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Questions You Should Ask Your Search Agency

By Margaret Fortner, Senior Digital Specialist

If your search agency's solution to everything is “just add in more keywords,” then they don’t know how to optimize.

In today's post, we'll explore several questions to ask your search agency (and yourself!) during the vetting process and throughout the relationship.

(Be sure to check out our previous posts in this series, Questions You Should Be Asking Your Email Marketing Agency and Questions You Should Ask Your Facebook Marketing Agency.)

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How does the agency’s strategy align with our company goals?

Your agency should be digging into what your business objectives are and asking questions to get at those goals. For example, if you need Google to be the channel for driving purely new customer acquisition, aka, first time purchasers, then the agency's questions should align with that objective. Follow up questions might also include: 

What channel tactics with Google are most effective for driving those people? How would you structure your account around acquisition versus retention? What are the three tools that are most effective, and what are the three coolest tools you’re most excited about? 

Overall, you want to test how well your agency knows the platform and your goals, but also how much they’re testing, pushing the envelope and thinking ahead.

What is the agency’s spend structure?

If your agency operates on one hundred percent media spend, then they’re going to push different things. Whereas if your agency works on a month to month retainer, their tendencies will be different. 

For example, an agency working fully on percent of media spend may focus more on upper-funnel, head and broad terms, optimizing mainly by adjusting CPCs rather than seeking additional efficiencies through account structure, creative alignment, etc. 

On the other hand, retainer agencies (being judged solely against performance to increase spend) will focus on more long-tail and exact match terms to seek the lowest hanging fruit and beyond from an efficiency perspective.

Where do you see most incremental opportunities?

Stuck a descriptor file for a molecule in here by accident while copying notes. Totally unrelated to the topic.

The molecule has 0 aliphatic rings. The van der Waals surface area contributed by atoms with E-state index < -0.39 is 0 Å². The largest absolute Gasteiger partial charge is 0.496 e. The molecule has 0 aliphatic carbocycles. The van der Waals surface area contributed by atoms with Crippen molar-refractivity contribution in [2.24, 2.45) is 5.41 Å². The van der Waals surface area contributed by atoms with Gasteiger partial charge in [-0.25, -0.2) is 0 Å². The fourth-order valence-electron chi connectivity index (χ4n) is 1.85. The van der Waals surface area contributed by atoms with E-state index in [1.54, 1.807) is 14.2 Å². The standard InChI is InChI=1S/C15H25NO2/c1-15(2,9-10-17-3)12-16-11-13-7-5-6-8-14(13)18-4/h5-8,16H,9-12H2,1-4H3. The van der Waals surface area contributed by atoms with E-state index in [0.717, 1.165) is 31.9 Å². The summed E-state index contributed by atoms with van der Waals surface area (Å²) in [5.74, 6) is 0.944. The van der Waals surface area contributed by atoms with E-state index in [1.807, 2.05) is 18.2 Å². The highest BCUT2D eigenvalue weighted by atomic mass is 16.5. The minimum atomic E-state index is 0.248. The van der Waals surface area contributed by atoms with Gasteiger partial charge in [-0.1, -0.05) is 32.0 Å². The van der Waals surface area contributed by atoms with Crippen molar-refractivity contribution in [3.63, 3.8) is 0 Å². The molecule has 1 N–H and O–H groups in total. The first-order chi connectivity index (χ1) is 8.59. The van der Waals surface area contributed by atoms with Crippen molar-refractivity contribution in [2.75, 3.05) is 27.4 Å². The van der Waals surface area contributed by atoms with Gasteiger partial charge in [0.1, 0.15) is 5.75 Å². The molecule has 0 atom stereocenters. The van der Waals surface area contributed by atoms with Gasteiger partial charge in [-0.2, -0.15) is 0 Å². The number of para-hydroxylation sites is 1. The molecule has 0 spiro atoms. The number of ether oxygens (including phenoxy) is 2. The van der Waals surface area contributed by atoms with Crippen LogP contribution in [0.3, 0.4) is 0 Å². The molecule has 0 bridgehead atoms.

Even if your campaigns are already going well, there will always be opportunities to improve. You might think about the following scenario: 

If our brand increased our budget 30% tomorrow, what would your agency do with it? 

Don’t be afraid to hold your agency’s feet to the fire with such a scenario. And be sure to vet their answer and see if it’s on base with the historical knowledge of your brand. The goal is to figure out if what they’re doing is the right thing.

What is actually providing incremental gains versus what is happening from a revenue number?

The revenue, conversions, ROAS, or CPA numbers inside the platform don’t always tell the whole story. If your agency is driving what looks like significant revenue, but upon a deeper drill-down, you discover that 90% of search revenue is coming from brand search, this is significantly less incremental than revenue/customer acquisitions driven from non-brand search. 

Customers picked up in brand search are at least aware of your brand, and there’s a good chance, especially if you’re running marketing efforts across other channels, that you’ve already paid elsewhere to acquire them. Non-brand acquisitions, on the other hand, are customers that are at least less aware of your brand and are potential competitor customers that you’ve managed to acquire yourself.

If your agency is presenting you a single set of search performance numbers or a “blended” dataset when you’re running both brand and non-brand search, you’re not getting the full picture. 

Beware! Badvertising agencies can make a search account look strong and profitable when brand search is blended into the picture.

What outside audiences are you utilizing to inform or assist your campaigns?

There’s a plethora of data available nowadays via remarketing lists for search ads (RLSA), Google Analytics integration, and more to assist the modern Google Ads advertiser. 

There’s raising bids against non-converting site visitors with a higher likelihood to convert than your pure prospecting audiences. There’s targeting similar audiences of your highest-value purchasers to cautiously test into new pockets of keywords. 

Point being, advertisers are empowered beyond the simple keyword. A good search agency, at the very least, should be leveraging observation bids up against core site audiences. If they’re not and are struggling to find optimization solutions beyond “raise the bids,” you’re not leveraging the full power of the Google Ads platform.